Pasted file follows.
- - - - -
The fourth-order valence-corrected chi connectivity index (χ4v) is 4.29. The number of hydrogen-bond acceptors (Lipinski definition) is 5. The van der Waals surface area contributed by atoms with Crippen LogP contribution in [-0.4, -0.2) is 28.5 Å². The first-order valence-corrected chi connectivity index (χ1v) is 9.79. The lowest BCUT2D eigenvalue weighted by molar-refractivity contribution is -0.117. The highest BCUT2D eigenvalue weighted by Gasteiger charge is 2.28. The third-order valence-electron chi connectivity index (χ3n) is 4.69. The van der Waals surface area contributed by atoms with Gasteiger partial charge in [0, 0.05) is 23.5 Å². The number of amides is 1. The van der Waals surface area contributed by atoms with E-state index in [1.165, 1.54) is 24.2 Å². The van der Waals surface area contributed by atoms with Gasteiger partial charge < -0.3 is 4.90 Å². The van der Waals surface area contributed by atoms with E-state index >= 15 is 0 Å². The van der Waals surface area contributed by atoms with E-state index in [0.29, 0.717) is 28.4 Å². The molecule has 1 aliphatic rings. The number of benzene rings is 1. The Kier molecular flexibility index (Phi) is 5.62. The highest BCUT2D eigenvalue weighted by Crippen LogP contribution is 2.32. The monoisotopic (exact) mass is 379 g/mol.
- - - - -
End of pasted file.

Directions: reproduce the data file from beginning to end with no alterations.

The fourth-order valence-corrected chi connectivity index (χ4v) is 4.29. The number of hydrogen-bond acceptors (Lipinski definition) is 5. The van der Waals surface area contributed by atoms with Crippen LogP contribution in [-0.4, -0.2) is 28.5 Å². The first-order valence-corrected chi connectivity index (χ1v) is 9.79. The lowest BCUT2D eigenvalue weighted by molar-refractivity contribution is -0.117. The highest BCUT2D eigenvalue weighted by Gasteiger charge is 2.28. The third-order valence-electron chi connectivity index (χ3n) is 4.69. The van der Waals surface area contributed by atoms with Gasteiger partial charge in [0, 0.05) is 23.5 Å². The number of amides is 1. The van der Waals surface area contributed by atoms with E-state index in [1.165, 1.54) is 24.2 Å². The van der Waals surface area contributed by atoms with Gasteiger partial charge < -0.3 is 4.90 Å². The van der Waals surface area contributed by atoms with E-state index >= 15 is 0 Å². The van der Waals surface area contributed by atoms with E-state index in [0.29, 0.717) is 28.4 Å². The molecule has 1 aliphatic rings. The number of benzene rings is 1. The Kier molecular flexibility index (Phi) is 5.62. The highest BCUT2D eigenvalue weighted by Crippen LogP contribution is 2.32. The monoisotopic (exact) mass is 379 g/mol.